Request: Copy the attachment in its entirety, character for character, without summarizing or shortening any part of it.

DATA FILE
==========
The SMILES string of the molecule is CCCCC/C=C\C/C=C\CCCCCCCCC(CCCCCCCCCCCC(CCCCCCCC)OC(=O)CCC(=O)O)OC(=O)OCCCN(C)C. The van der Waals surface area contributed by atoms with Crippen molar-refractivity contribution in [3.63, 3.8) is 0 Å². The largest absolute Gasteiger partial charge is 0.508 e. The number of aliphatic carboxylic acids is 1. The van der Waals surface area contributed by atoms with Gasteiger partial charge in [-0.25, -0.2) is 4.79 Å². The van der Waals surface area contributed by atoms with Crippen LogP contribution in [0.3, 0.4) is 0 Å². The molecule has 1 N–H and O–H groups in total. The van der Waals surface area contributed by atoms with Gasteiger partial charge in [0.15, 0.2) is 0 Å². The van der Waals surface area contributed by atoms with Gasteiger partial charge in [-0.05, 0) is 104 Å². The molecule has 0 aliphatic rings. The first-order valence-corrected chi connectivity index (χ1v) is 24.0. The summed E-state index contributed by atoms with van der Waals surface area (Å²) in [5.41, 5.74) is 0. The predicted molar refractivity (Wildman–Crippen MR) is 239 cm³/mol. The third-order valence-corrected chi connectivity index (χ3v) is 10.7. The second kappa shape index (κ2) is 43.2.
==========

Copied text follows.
The SMILES string of the molecule is CCCCC/C=C\C/C=C\CCCCCCCCC(CCCCCCCCCCCC(CCCCCCCC)OC(=O)CCC(=O)O)OC(=O)OCCCN(C)C. The van der Waals surface area contributed by atoms with Crippen molar-refractivity contribution in [3.63, 3.8) is 0 Å². The largest absolute Gasteiger partial charge is 0.508 e. The number of aliphatic carboxylic acids is 1. The van der Waals surface area contributed by atoms with Gasteiger partial charge in [-0.25, -0.2) is 4.79 Å². The van der Waals surface area contributed by atoms with Crippen LogP contribution in [0.3, 0.4) is 0 Å². The molecule has 1 N–H and O–H groups in total. The van der Waals surface area contributed by atoms with Gasteiger partial charge in [0.15, 0.2) is 0 Å². The van der Waals surface area contributed by atoms with Gasteiger partial charge in [-0.05, 0) is 104 Å². The molecule has 0 aliphatic rings. The first-order valence-corrected chi connectivity index (χ1v) is 24.0. The summed E-state index contributed by atoms with van der Waals surface area (Å²) in [5.41, 5.74) is 0. The predicted molar refractivity (Wildman–Crippen MR) is 239 cm³/mol. The third-order valence-corrected chi connectivity index (χ3v) is 10.7. The second kappa shape index (κ2) is 43.2.